January 13, 2013
For the protection of investors and in the public interest, I am writing to urge the SEC to issue a rule requiring publicly traded domestic and foreign issuers, as well as registered investment management companies and broker/dealers, to timely and publicly disclose all their US political spending. I am writing to urge the Securities and Exchange Commission to act on this rule this year of 2013.
“Dark money” groups that accept contributions from corporations, but are not required to publicly identify their corporate donors, spent millions of dollars during the 2012 elections. It is a scandal that money from publicly traded corporations – which belongs to investors – can be secretly spent to distort our democracy.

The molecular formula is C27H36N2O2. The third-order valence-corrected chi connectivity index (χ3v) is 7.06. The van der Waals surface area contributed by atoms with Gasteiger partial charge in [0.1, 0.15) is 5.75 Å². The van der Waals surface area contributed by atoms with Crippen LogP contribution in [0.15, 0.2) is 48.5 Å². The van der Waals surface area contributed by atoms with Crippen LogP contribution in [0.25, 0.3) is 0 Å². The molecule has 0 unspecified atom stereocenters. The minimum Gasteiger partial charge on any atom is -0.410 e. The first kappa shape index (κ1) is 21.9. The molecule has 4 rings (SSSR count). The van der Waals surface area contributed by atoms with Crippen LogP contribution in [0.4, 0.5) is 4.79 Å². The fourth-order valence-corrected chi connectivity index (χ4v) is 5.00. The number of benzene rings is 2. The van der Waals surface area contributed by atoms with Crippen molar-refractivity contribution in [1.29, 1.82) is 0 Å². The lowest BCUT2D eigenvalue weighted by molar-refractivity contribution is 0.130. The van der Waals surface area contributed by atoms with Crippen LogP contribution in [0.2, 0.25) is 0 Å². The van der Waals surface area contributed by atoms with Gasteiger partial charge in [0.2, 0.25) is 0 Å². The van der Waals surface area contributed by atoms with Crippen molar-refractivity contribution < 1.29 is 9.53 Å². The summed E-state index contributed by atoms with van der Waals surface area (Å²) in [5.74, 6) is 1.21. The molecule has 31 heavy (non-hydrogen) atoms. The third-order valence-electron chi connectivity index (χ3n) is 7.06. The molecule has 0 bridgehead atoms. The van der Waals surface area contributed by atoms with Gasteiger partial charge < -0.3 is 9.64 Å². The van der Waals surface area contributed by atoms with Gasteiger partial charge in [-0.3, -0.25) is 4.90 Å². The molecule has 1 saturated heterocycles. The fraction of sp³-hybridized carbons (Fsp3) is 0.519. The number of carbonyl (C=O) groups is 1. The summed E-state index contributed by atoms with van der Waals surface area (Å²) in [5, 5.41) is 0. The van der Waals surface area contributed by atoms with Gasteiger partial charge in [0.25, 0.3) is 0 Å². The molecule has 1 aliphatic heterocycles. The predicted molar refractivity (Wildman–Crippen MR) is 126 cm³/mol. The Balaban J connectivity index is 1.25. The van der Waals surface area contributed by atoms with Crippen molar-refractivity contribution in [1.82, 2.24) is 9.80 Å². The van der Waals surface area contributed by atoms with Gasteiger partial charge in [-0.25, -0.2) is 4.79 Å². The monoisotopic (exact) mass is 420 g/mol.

The Supreme Court’s ruling in Citizens United v. Federal Election Commission created the loophole that enables this secret spending, but the SEC has the authority to close it.
To make the disclosure efficient and timely, I urge the Commission to add a box on the cover page of Form 8-K indicating that political disclosure information is being reported in Topical Category Section 6, currently unused, to enable easy identification by the public of the reporting of US political spending by domestic and foreign filers.
Shareholders and the public must be fully informed as to how much an issuer or regulated firm spends on politics including the amount and identity of any contribution bundling organization, and the amount, identity, and pro or con intent of such spending relative to each candidate and public initiative thereby being promoted or opposed.
Disclosures as proposed above in Section 6 of Form 8-K should be posted promptly and prominently on the SEC's web site. In this matter, "promptly" means not later than two calendar days after receipt by the SEC, and delivery and receipt must be accomplished by means of electronic filing not to exceed the four day filing requirement of Form 8-K.
Thank you for considering my comment.